Read on for more from Masse as she answered our questions about being a Team Canada model, her greatest accomplishment, swimming against men in a new Olympic event, and her favourite out-of-water activity.
Q: You recently had the chance to model the Tokyo 2020 team kit from Hudson’s Bay. As a fan of fashion, what were your first impressions?
A: When I first saw the jean jacket I was like ‘Wow’. I think it really encompasses Canada, just that whole Canadian tuxedo. [… ] I think it’s unique and really special and obviously, it looks like it has a lot of memories before it even does have a lot of memories, if that makes sense. It looks like a special piece before you even get to wear it in the Closing Ceremony.
Q: Was it easier or harder than you expected to strike the right pose?
A: I always have a hard time doing a straight face. I think that’s not really me and my personality, so I always have to be really focused to have that determined kind of look on my face.
Q: There is a saying that it’s easier to win a title than to defend a title. Does that ring true to you?
A: I think so yeah, definitely a little bit. I think it’s easier to be chasing then to be on top, but it’s crazy because obviously I work so hard in order to stay on the top. […] I think 2017, I was more just in the moment. I was enjoying just swimming fast and giving everything my best shot and in 2019, I felt more pressure and expectations. Over the years, I’ve learned how to – and I’m still learning how to – cope with that and really just focus on myself because I look back on the 2017 performance and I just think how excited I was to swim and how I wasn’t thinking about anything else. So I constantly remind myself that it’s important to just be in the moment and really enjoy the experience and let your body do what it knows how to do and not get too caught up in the external pressures and expectations and media and things like that.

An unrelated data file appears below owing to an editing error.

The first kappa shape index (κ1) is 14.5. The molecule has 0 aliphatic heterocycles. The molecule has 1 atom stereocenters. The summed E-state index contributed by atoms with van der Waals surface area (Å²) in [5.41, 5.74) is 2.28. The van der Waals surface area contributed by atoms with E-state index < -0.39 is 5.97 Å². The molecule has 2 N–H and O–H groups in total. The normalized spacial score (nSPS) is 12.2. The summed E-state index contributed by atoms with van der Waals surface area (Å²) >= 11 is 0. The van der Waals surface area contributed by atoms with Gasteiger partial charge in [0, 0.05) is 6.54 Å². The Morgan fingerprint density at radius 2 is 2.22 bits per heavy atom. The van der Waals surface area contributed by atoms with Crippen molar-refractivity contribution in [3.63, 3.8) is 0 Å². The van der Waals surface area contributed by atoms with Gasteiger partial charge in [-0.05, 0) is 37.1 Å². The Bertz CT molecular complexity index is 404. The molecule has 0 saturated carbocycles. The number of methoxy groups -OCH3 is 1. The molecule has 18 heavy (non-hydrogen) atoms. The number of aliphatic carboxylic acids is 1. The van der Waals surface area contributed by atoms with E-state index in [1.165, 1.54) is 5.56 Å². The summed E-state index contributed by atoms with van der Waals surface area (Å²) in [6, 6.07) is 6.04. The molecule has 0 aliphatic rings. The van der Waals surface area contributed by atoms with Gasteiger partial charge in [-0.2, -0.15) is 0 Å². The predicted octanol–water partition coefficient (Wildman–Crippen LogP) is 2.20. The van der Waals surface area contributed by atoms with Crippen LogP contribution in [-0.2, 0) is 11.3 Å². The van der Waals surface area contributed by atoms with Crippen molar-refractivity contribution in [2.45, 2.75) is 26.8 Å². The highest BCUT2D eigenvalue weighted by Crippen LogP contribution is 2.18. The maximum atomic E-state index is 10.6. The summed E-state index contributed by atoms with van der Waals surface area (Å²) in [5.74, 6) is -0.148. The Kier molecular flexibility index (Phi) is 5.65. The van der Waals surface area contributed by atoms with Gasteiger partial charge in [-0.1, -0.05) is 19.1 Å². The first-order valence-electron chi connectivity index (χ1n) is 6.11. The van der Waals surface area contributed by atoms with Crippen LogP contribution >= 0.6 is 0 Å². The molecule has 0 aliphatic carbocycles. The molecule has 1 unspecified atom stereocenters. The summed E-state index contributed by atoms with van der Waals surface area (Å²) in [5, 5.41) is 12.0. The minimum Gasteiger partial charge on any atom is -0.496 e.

Q: World record holder or Olympic medallist or world champion. Which of those do you consider your greatest accomplishment so far and why?
A: I’m definitely really proud of all of them, but probably world record holder. I think that’s something a bit more rare than any other ones and I think it’s really cool to look back on and know at one point, I was the fastest in history in that event.
Q: How bad do you want the world record back?
A: Very badly. I try not to fixate on times too much and I think I know that I can improve so much and how much to improve and that’s really motivating for me to just continue to work hard and see how fast I can push myself.
Q: The mixed medley relay will be new to the Olympic program at Tokyo 2020. What is it like to swim directly against men?
A: It’s pretty crazy honestly. The first time I did it in 2017 was quite wild and fun, but I think in that event you really have to just focus on yourself and focus on your length because you could have a male swimmer who’s six seconds faster than you.[…] Fortunately for me, being on my back, I can’t really see what else is going on until the turn, so it’s usually not until the end I realize I was so far behind the guy next to me. But I think it’s really cool, it’s a fun event and to be able to be in there with two men and a woman is crazy and very new to the sport, so it’s fun.”
Q: You have said before how much you love coffee and coffee shops. What is your go-to order and where is the best coffee in the world?
A: Best coffee in the world, I would have to say Australia, I think. Australia or Italy. My go-to order changes depending on my mood, depending on what’s happening. I love a latte, I like iced or hot; americano, cappuccino. Usually I switch it between those as like a standard drink and if I wanted to go with something fancy, like a macchiato or something like that. I would say latte is probably my most ordered.
Q: Yay or nay on pumpkin spice lattes?